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Weed Control and Crop Rotation: Managing Your Small-Scale Grain

The following is an excerpt from Small-Scale Grain Raising: An Organic Guide to Growing, Processing, and Using Nutritious Whole Grains for Home Gardeners and Local Farmers by Gene Logsdon. It has been adapted for the Web.

The worst problem in raising wheat organically is weed control. Because wheat is customarily planted “solid” rather than in rows, you can’t easily weed it, so without very good management, you can get too many weeds. Chemical farmers spray herbicides, which control most weeds in wheat fairly easily, except for a few new exotic weeds that appear to be immune.

Rotations help to avoid some weeds. In organic farming the crop before wheat should always be a row crop that has been cultivated intensively for weed control. That way you at least start off ahead of the weeds. Then, where wheat is sown in the fall after most weeds quit growing, the crop gets a good jump on weeds, makes a good stand, and is off and growing in the spring, choking out some of the weeds that try to come up later.

But don’t plant solid-stand wheat in a field that has been full of weeds the preceding year unless you use herbicides. If you are organic and growing only a small plot, it’s better to plant your wheat in rows and cultivate it like the Chinese do. American farmers may laugh at you, but the Chinese have forgotten more about raising food than we yet know.

In your rotation of crops, either in the field or in the garden, wheat is a good crop in which to plant clover for nitrogen fixation and as a green manure. The wheat in the spring is growing on a fairly well-cultivated soil surface. The clover seed falls on rather bare land, even though the wheat is growing there, and will sprout and grow readily. The wheat then acts as a “nurse” crop for the legume, which comes on to heavy growth after the wheat is harvested.

Since corn should be the first crop to follow the clover, the basis of your organic-grain rotation will be either wheat, clover, field corn, and back to wheat, or wheat, clover, sweet corn, back to wheat. Since it is good to follow corn with another nitrogen-fixing legume, soybeans, peas, snap beans, or lima beans are fine, making a rotation of wheat, clover, corn, beans, and back to wheat. Potatoes, wheat, clover, back to potatoes is an excellent rotation where potatoes are a main crop. A five-year garden rotation could be: wheat, clover, sweet corn, peas, and beans double-cropped to fall vegetables, tomatoes, then back to wheat. But almost any variation will work well if you maintain the basic wheat-legume-corn rotation and don’t follow two vegetables of the same kind or family in successive years.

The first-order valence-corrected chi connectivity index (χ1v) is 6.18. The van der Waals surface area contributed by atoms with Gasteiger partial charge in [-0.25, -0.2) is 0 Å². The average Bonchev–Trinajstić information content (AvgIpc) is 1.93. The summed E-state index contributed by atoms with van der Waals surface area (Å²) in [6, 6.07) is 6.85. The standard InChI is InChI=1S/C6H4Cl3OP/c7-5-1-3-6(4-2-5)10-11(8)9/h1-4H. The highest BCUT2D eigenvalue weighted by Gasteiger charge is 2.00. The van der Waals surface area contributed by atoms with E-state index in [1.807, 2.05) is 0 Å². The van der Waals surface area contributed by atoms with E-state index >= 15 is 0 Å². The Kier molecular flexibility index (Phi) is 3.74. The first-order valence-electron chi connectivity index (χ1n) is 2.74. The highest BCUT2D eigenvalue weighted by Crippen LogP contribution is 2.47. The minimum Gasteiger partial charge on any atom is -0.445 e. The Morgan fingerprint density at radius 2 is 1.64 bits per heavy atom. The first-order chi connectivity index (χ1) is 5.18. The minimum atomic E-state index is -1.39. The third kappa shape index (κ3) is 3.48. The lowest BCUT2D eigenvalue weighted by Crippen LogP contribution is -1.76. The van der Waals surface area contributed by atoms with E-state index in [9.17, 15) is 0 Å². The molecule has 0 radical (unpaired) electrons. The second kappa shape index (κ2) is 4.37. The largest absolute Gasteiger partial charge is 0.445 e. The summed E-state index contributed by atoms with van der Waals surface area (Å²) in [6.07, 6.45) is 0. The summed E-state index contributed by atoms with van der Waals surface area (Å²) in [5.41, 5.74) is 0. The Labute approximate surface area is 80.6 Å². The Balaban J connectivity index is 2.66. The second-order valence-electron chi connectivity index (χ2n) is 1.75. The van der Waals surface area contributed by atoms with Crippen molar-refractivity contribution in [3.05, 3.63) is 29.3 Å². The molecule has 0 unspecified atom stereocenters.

Radical Ruminations of a Home Gardener

The editors here at Chelsea Green are constantly seeking out what’s new and important in the world of sustainable living. As part of an occasional blog series, our editors are sharing what they’ve been reading, researching, or just plain pondering. Below Senior Editor Fern Marshall Bradley daydreams about the coming growing season and reflects on some radical gardening ideas inspired by Maine farmer […] Read More

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Ask the Experts: Submit Your Permaculture Questions Now

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Hands-On Learning: School of The New American Farmstead

This summer, twelve of our authors (plus Chelsea Green’s own President and Publisher) will be leading hands-on intensive courses at Sterling College in Craftsbury, Vermont.These workshops, classes, and certifications will inspire you, equip you with marketable skills, and provide you with new perspectives on integrated, community-centered farming and food production.Engage your SensesThe hands-on courses will […] Read More

Q&A: Eric Toensmeier, author of The Carbon Farming Solution:

A Q&A with Eric Toensmeier, author of The Carbon Farming Solution: A Global Toolkit of Perennial Crops and Regenerative Agriculture Practices for Climate Change Mitigation and Food SecurityQ: “Carbon farming” is a term that isn’t yet widely recognized in the mainstream. And even among people who are familiar with the term, not everyone agrees on what […] Read More
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